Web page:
Monday, July 04, 2016
Is determining if a poly over a finite field is 1-1 hard? Sure seems so.
When I teach cryptography to High School students I begin with shift and linear ciphers which are
x --> x+s mod 26 (s is a shift, x is a letter of the alphabet. Hmm- x really IS a letter of the alphabet!)
x--> ax+b mod 26 (Note that a has to be rel prime to 26.)
I then ask why nobody seems to have ever used
x --> ax2 + bx + c mod 26.
I then tell them that this is because there is no quick test that will, given (a,b,c), tell if
f(x) = ax2 + bx + c mod 26 is 1-1 (and hence onto).
It recently dawned on me that I don't really know that its hard to test.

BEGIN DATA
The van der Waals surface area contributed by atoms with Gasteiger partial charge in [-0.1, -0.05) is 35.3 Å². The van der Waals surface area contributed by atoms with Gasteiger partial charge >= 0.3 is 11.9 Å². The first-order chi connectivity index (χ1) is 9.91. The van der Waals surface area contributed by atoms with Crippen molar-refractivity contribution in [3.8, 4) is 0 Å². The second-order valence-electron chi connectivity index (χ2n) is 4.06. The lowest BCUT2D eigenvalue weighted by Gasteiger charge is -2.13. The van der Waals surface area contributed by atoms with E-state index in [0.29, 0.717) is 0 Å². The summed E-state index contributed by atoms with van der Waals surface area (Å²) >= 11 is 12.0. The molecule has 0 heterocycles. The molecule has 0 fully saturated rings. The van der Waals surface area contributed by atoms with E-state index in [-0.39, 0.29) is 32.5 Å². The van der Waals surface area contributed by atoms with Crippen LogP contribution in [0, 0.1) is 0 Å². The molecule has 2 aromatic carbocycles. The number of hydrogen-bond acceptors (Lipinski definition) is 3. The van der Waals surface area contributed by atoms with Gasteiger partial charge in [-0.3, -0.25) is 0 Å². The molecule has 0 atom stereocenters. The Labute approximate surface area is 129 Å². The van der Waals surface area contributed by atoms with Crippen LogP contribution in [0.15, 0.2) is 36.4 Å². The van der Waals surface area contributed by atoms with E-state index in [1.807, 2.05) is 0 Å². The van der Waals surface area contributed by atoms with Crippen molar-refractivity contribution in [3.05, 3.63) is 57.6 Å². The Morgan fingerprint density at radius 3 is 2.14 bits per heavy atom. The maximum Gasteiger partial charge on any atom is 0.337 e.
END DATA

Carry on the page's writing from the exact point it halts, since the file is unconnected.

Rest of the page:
(ADDED LATER) In fact its not true. Algebra shows that f(x) is NOT 1-1 iff
a(x+y)+b =0 mod 26
has a solution. If a is rel prime to 26 then clearly there is a solution (many in fact).
If a is not rel prime to 26 then I suspect this is not hard.
How hard is the following problem?
Given a poly f(x) of degree d, and n, is f(x) mod n 1-1?
We will assume all coefficients are between 0 and n.. We can also assume that c is 0 since f(x) is 1-1 then f(x)-c is 1-1.
The coefficients are given in binary so the length of the input is roughly dlog(n).
One can of course compute f(0), f(1),...,f(n-1) and see if there are any repeats, but this takes O(n) steps which is exp in the input of length log n.
I suspect that this is either a well known solved problem (either in P or NPC) or a well known open problem. Any help or references will be more appreciated than usual-- see next paragraph.
I am the new SIGACT News Open Problems Column editor. In the future I will be soliciting people to write columns for me, but the first one I'll do myself and this might be a good topic- if its open! And if it is open, would be good to know references and what is known.